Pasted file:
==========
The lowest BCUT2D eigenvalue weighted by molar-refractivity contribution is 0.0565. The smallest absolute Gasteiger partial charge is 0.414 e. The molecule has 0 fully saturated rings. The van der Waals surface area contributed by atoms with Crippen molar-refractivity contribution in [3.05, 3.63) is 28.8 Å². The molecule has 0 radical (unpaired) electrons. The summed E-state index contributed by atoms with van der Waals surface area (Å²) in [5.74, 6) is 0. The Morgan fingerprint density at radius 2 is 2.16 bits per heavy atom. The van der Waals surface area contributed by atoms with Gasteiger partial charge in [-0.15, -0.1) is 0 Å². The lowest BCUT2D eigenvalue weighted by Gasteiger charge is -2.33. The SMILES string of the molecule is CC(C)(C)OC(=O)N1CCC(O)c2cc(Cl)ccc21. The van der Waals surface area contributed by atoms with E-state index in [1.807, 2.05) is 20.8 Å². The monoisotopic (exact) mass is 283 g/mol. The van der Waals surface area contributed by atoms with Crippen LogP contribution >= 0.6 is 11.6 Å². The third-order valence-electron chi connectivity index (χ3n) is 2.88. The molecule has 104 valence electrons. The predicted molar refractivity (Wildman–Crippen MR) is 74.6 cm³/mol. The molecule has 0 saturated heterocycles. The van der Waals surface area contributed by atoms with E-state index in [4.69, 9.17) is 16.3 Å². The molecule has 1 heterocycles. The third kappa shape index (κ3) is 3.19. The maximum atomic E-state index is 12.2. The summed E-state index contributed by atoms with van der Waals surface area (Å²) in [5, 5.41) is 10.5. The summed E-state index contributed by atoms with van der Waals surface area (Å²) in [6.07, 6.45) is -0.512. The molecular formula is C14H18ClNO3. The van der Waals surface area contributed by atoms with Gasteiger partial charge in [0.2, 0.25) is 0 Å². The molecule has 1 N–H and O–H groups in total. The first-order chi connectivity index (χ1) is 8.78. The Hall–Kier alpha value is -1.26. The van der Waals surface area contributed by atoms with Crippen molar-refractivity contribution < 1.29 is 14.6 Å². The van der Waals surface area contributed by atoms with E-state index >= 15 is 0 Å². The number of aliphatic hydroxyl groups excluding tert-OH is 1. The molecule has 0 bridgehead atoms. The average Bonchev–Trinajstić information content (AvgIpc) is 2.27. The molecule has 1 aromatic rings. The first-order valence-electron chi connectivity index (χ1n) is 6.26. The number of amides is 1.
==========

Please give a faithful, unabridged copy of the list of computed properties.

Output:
The lowest BCUT2D eigenvalue weighted by molar-refractivity contribution is 0.0565. The smallest absolute Gasteiger partial charge is 0.414 e. The molecule has 0 fully saturated rings. The van der Waals surface area contributed by atoms with Crippen molar-refractivity contribution in [3.05, 3.63) is 28.8 Å². The molecule has 0 radical (unpaired) electrons. The summed E-state index contributed by atoms with van der Waals surface area (Å²) in [5.74, 6) is 0. The Morgan fingerprint density at radius 2 is 2.16 bits per heavy atom. The van der Waals surface area contributed by atoms with Gasteiger partial charge in [-0.15, -0.1) is 0 Å². The lowest BCUT2D eigenvalue weighted by Gasteiger charge is -2.33. The SMILES string of the molecule is CC(C)(C)OC(=O)N1CCC(O)c2cc(Cl)ccc21. The van der Waals surface area contributed by atoms with E-state index in [1.807, 2.05) is 20.8 Å². The monoisotopic (exact) mass is 283 g/mol. The van der Waals surface area contributed by atoms with Crippen LogP contribution >= 0.6 is 11.6 Å². The third-order valence-electron chi connectivity index (χ3n) is 2.88. The molecule has 104 valence electrons. The predicted molar refractivity (Wildman–Crippen MR) is 74.6 cm³/mol. The molecule has 0 saturated heterocycles. The van der Waals surface area contributed by atoms with E-state index in [4.69, 9.17) is 16.3 Å². The molecule has 1 heterocycles. The third kappa shape index (κ3) is 3.19. The maximum atomic E-state index is 12.2. The summed E-state index contributed by atoms with van der Waals surface area (Å²) in [5, 5.41) is 10.5. The summed E-state index contributed by atoms with van der Waals surface area (Å²) in [6.07, 6.45) is -0.512. The molecular formula is C14H18ClNO3. The van der Waals surface area contributed by atoms with Gasteiger partial charge in [0.2, 0.25) is 0 Å². The molecule has 1 N–H and O–H groups in total. The first-order chi connectivity index (χ1) is 8.78. The Hall–Kier alpha value is -1.26. The van der Waals surface area contributed by atoms with Crippen molar-refractivity contribution < 1.29 is 14.6 Å². The van der Waals surface area contributed by atoms with E-state index >= 15 is 0 Å². The number of aliphatic hydroxyl groups excluding tert-OH is 1. The molecule has 0 bridgehead atoms. The average Bonchev–Trinajstić information content (AvgIpc) is 2.27. The molecule has 1 aromatic rings. The first-order valence-electron chi connectivity index (χ1n) is 6.26. The number of amides is 1.